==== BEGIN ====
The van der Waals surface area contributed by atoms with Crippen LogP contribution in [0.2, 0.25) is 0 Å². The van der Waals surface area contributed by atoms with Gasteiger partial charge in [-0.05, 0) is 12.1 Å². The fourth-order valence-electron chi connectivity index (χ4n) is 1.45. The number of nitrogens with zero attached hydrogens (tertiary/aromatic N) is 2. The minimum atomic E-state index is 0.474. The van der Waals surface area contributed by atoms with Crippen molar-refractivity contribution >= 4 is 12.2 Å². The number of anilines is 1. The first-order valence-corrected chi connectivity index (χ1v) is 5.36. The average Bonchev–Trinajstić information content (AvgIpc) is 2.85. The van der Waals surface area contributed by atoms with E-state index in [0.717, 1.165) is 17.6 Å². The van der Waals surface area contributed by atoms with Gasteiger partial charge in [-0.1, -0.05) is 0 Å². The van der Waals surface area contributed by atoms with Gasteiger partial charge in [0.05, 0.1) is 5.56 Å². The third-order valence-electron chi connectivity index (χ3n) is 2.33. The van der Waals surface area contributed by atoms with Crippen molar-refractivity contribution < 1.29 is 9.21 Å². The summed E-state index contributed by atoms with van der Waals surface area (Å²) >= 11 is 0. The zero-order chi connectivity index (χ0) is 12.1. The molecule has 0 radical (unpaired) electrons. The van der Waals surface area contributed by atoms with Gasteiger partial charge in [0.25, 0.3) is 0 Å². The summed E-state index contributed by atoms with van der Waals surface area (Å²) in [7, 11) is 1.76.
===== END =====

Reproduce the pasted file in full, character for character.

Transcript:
The van der Waals surface area contributed by atoms with Crippen LogP contribution in [0.2, 0.25) is 0 Å². The van der Waals surface area contributed by atoms with Gasteiger partial charge in [-0.05, 0) is 12.1 Å². The fourth-order valence-electron chi connectivity index (χ4n) is 1.45. The number of nitrogens with zero attached hydrogens (tertiary/aromatic N) is 2. The minimum atomic E-state index is 0.474. The van der Waals surface area contributed by atoms with Crippen molar-refractivity contribution >= 4 is 12.2 Å². The number of anilines is 1. The first-order valence-corrected chi connectivity index (χ1v) is 5.36. The average Bonchev–Trinajstić information content (AvgIpc) is 2.85. The van der Waals surface area contributed by atoms with E-state index in [0.717, 1.165) is 17.6 Å². The van der Waals surface area contributed by atoms with Gasteiger partial charge in [-0.1, -0.05) is 0 Å². The van der Waals surface area contributed by atoms with Gasteiger partial charge in [0.05, 0.1) is 5.56 Å². The third-order valence-electron chi connectivity index (χ3n) is 2.33. The van der Waals surface area contributed by atoms with Crippen molar-refractivity contribution < 1.29 is 9.21 Å². The summed E-state index contributed by atoms with van der Waals surface area (Å²) >= 11 is 0. The zero-order chi connectivity index (χ0) is 12.1. The molecule has 0 radical (unpaired) electrons. The van der Waals surface area contributed by atoms with Gasteiger partial charge in [0.25, 0.3) is 0 Å². The summed E-state index contributed by atoms with van der Waals surface area (Å²) in [7, 11) is 1.76.